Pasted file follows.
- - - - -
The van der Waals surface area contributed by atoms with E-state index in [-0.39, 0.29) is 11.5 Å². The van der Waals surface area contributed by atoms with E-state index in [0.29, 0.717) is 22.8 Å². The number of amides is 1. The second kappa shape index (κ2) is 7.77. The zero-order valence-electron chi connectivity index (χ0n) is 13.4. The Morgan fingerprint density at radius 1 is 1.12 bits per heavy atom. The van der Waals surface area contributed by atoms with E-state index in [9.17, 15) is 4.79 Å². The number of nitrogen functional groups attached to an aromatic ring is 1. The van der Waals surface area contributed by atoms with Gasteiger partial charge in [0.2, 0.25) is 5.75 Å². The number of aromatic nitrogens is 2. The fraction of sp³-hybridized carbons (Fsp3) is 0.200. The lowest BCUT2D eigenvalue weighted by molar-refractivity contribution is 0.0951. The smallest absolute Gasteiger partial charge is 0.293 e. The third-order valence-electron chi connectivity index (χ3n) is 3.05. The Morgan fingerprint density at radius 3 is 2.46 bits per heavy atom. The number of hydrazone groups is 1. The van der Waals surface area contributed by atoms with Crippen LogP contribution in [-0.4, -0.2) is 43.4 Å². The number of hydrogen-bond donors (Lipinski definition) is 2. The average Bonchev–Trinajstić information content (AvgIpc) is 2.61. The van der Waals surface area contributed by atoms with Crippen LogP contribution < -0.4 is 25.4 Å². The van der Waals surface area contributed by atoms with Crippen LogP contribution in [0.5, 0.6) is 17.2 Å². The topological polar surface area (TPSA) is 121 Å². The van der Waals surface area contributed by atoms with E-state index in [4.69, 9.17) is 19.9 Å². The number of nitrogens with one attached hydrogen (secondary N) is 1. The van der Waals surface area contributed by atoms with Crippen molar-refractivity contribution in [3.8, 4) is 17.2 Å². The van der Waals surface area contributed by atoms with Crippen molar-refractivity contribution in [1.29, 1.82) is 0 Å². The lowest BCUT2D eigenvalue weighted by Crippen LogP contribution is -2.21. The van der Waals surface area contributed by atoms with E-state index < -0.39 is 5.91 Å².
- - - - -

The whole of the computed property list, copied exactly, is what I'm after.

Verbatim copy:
The van der Waals surface area contributed by atoms with E-state index in [-0.39, 0.29) is 11.5 Å². The van der Waals surface area contributed by atoms with E-state index in [0.29, 0.717) is 22.8 Å². The number of amides is 1. The second kappa shape index (κ2) is 7.77. The zero-order valence-electron chi connectivity index (χ0n) is 13.4. The Morgan fingerprint density at radius 1 is 1.12 bits per heavy atom. The van der Waals surface area contributed by atoms with E-state index in [9.17, 15) is 4.79 Å². The number of nitrogen functional groups attached to an aromatic ring is 1. The van der Waals surface area contributed by atoms with Gasteiger partial charge in [0.2, 0.25) is 5.75 Å². The number of aromatic nitrogens is 2. The fraction of sp³-hybridized carbons (Fsp3) is 0.200. The lowest BCUT2D eigenvalue weighted by molar-refractivity contribution is 0.0951. The smallest absolute Gasteiger partial charge is 0.293 e. The third-order valence-electron chi connectivity index (χ3n) is 3.05. The Morgan fingerprint density at radius 3 is 2.46 bits per heavy atom. The number of hydrazone groups is 1. The van der Waals surface area contributed by atoms with Crippen LogP contribution in [-0.4, -0.2) is 43.4 Å². The number of hydrogen-bond donors (Lipinski definition) is 2. The average Bonchev–Trinajstić information content (AvgIpc) is 2.61. The van der Waals surface area contributed by atoms with Crippen LogP contribution < -0.4 is 25.4 Å². The van der Waals surface area contributed by atoms with Crippen LogP contribution in [0.5, 0.6) is 17.2 Å². The topological polar surface area (TPSA) is 121 Å². The van der Waals surface area contributed by atoms with E-state index in [4.69, 9.17) is 19.9 Å². The number of nitrogens with one attached hydrogen (secondary N) is 1. The van der Waals surface area contributed by atoms with Crippen molar-refractivity contribution in [3.8, 4) is 17.2 Å². The van der Waals surface area contributed by atoms with Crippen molar-refractivity contribution in [1.29, 1.82) is 0 Å². The lowest BCUT2D eigenvalue weighted by Crippen LogP contribution is -2.21. The van der Waals surface area contributed by atoms with E-state index < -0.39 is 5.91 Å².